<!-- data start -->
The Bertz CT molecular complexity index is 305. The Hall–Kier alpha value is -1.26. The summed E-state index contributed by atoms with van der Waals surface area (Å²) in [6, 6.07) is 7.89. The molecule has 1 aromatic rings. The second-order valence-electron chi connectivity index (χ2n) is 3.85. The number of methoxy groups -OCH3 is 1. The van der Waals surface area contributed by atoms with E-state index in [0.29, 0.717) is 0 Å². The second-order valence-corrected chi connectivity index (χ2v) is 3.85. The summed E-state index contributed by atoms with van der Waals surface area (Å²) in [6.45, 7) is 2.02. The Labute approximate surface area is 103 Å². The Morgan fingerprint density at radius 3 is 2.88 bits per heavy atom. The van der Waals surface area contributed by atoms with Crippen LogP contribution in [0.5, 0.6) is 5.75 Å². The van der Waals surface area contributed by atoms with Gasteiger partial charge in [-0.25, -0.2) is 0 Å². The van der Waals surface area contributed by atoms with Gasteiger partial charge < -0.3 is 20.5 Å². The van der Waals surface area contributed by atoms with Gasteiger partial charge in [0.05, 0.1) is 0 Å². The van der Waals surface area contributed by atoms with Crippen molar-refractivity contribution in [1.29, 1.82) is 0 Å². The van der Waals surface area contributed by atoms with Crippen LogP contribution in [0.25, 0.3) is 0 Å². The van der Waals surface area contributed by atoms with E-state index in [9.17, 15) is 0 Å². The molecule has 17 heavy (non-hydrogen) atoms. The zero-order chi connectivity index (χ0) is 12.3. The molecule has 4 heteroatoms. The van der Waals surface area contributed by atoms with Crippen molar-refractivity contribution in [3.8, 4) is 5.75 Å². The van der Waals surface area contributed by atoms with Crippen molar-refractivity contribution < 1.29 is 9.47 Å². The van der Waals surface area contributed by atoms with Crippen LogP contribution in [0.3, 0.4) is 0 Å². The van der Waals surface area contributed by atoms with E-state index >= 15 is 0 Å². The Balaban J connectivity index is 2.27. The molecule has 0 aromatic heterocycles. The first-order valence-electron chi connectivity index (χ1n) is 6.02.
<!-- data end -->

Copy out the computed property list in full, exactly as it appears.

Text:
The Bertz CT molecular complexity index is 305. The Hall–Kier alpha value is -1.26. The summed E-state index contributed by atoms with van der Waals surface area (Å²) in [6, 6.07) is 7.89. The molecule has 1 aromatic rings. The second-order valence-electron chi connectivity index (χ2n) is 3.85. The number of methoxy groups -OCH3 is 1. The van der Waals surface area contributed by atoms with E-state index in [0.29, 0.717) is 0 Å². The second-order valence-corrected chi connectivity index (χ2v) is 3.85. The summed E-state index contributed by atoms with van der Waals surface area (Å²) in [6.45, 7) is 2.02. The Labute approximate surface area is 103 Å². The Morgan fingerprint density at radius 3 is 2.88 bits per heavy atom. The van der Waals surface area contributed by atoms with Crippen LogP contribution in [0.5, 0.6) is 5.75 Å². The van der Waals surface area contributed by atoms with Gasteiger partial charge in [-0.25, -0.2) is 0 Å². The van der Waals surface area contributed by atoms with Gasteiger partial charge < -0.3 is 20.5 Å². The van der Waals surface area contributed by atoms with Gasteiger partial charge in [0.05, 0.1) is 0 Å². The van der Waals surface area contributed by atoms with Crippen molar-refractivity contribution in [1.29, 1.82) is 0 Å². The van der Waals surface area contributed by atoms with Crippen LogP contribution in [0.25, 0.3) is 0 Å². The van der Waals surface area contributed by atoms with E-state index in [9.17, 15) is 0 Å². The molecule has 17 heavy (non-hydrogen) atoms. The zero-order chi connectivity index (χ0) is 12.3. The molecule has 4 heteroatoms. The van der Waals surface area contributed by atoms with Crippen molar-refractivity contribution in [3.8, 4) is 5.75 Å². The van der Waals surface area contributed by atoms with Crippen molar-refractivity contribution < 1.29 is 9.47 Å². The van der Waals surface area contributed by atoms with Crippen LogP contribution in [0.3, 0.4) is 0 Å². The van der Waals surface area contributed by atoms with E-state index >= 15 is 0 Å². The Balaban J connectivity index is 2.27. The molecule has 0 aromatic heterocycles. The first-order valence-electron chi connectivity index (χ1n) is 6.02.